Today Jenna needed to get to her friends house in Oceanside. This was at least 85 miles south. Myself, Chris and Brooke all thought this was too far for us to ride so we planned to find a camping spot at a more manageable 60 miles. Jenna was unconcerned by the long ride. She is a machine and can ride faster and further than almost anyone I know.
It was a fun ride. Everybody was in good spirits having spent a night in the comfortable motel beds. We were also glad to have passed the miserable riding of LA.
We started to experience love again from other cyclists. Chris got talking to an older guy who was an experienced tourer. He recommended a place further south that made great pizza and sold a wide selection of great micro-brewery beers. We all set our sights on visiting this place later for dinner.
By the time we reached our proposed campground I was tired and experiencing pretty constant knee pain. I was ready to stop. Jenna was keen for us all to stick together and stay the night at her friends place. She suggested we stop for lunch and then make the decision whether or not to carry on. We ate PBJs by the beach and discussed whether we should carry on or stay put for the night. In the end we all decided to stay together and aim for Jenna's friend's place. I was happy with the decision, it would be great to keep the gang together for another night.
The next part of the ride took us off the road and onto a disused runway. We had great fun racing each other along the wide deserted stretch of tarmac. The route was then supposed to take us through Camp Pendleton, a military base. I was a little nervous as we approached the gun-wielding soldiers guarding the entrance to the base. I wondered whether they wouldn't let British citizens through or perhaps my beard would give them the wrong idea. As we reached the soldiers they told us the road was closed to bikes because of construction work. Our alternative route was to take the extremely busy interstate freeway I-5. The soldier didn't seem at all bothered that he was sending us out onto the dangerous freeway.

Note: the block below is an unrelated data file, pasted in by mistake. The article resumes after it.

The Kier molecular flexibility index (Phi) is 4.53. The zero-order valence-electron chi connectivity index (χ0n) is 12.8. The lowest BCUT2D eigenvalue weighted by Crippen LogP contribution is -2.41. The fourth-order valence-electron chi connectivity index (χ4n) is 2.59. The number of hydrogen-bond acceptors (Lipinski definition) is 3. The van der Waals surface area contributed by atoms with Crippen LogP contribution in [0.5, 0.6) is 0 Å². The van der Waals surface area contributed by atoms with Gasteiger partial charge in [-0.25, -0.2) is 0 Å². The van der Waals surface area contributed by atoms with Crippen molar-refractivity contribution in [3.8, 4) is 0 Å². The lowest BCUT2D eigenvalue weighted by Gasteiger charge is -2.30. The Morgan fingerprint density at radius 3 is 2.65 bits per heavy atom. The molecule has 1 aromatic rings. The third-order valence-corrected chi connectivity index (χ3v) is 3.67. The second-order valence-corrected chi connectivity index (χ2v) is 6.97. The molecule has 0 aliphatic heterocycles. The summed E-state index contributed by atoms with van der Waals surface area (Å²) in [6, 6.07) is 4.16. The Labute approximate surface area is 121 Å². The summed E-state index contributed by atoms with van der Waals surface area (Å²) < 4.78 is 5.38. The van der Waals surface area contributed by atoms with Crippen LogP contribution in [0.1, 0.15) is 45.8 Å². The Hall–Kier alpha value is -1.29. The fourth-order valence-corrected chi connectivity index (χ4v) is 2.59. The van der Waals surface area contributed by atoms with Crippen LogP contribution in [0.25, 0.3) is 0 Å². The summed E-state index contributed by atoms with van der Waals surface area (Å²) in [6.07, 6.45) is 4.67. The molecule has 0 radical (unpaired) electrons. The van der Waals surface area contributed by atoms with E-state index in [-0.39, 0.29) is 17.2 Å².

All 4 of us entered the freeway and rode along the shoulder. I couldn't keep up with the pack and soon lost the others. I passed an exit to a rest stop. I didn't realise at the time that cyclists were required by law to take this exit, ride through the rest stop and then rejoin the freeway. I continued along the shoulder of the freeway. The others had all taken the exit and were waiting for me. They apparently watched with concern as I missed the exit. I passed a sign informing me that bicycles were not allowed on this part of the freeway. I expected to be pulled over by the highway patrol at any moment. Before long the others caught up with me and asked me what the hell I was doing staying on the freeway. I felt myself getting slower and slower. I asked Brooke how my rear tyre was looking. She confirmed that I had a puncture. This was my first puncture since starting the journey more than 2,000 miles ago. I was 50 miles short of making across the entire US without a single puncture. This was really a terrible place to get a puncture. The freeway had 4 lanes of traffic moving at greater than 70MPH. It was not the kind of place you want to have to stop for any length of time. I hopped off the bike to inspect the tyre. Luckily it wasn't completely flat, it had a little air still remaining in the tube so I decided to try and pump it up and hope I would make it to the freeway exit. I pumped up the tyre as quickly as I could. Chris and Brooke kindly stayed with my the whole time. It's amazing to think that these guys who I'd only known for a week would put themselves in danger to make sure I got out of this situation safely.
I rode on with my slightly flat tyre. I tried to keep a good pace as I wanted to get off the freeway as quickly as possible without having to stop again. I could feel the tyre slowly deflating as each mile passed. It was such a relief when we finally made it to the off ramp without having to stop again. We only had 30 minutes before dark so for the rest of the journey I stopped every now and then to top up the air in the tyre rather than take the time to fix the puncture.
By the time we reached Jenna's friend's house it was dark. I was really pleased with myself for having made it 88 miles. We met Jenna's friend Olivia and her housemates. The house was a beautiful old farmhouse and everybody was really welcoming.
After showering and changing into our normal clothes Olivia drove us in her truck to Pizza Port, the place recommended to us earlier. It was a fun place with some great pizza and beer. We were having a great time and getting a little merry. It was the day before Halloween so many of the people in the restaurant were in fancy dress. There were men dressed as women and most amusingly of all there was an old woman sitting on her own at the bar reading a book dressed as a cat. It was all this dressing up that led me to make a rather embarrassing gaff. We were all sat at our table chatting when I noticed a rather lavishly dressed and heavily made-up blonde woman walking through the restaurant. I asked the group, 'Is that a dude or a girl?'. I then watched this very same blonde woman walk up to our table, sit down and introduce herself to us all. As I shook her hand I realised this was a friend of our kind host Olivia. I felt terrible and cringed for next 30 minutes. Olivia's friend was in fact a very attractive woman but having seen quite a few lavishly dressed, heavily made-up men in drag throughout the night I'd just gotten myself a little confused.
Back at the house we had another beer but were all very tired after our long ride so it wasn't long before we headed to bed.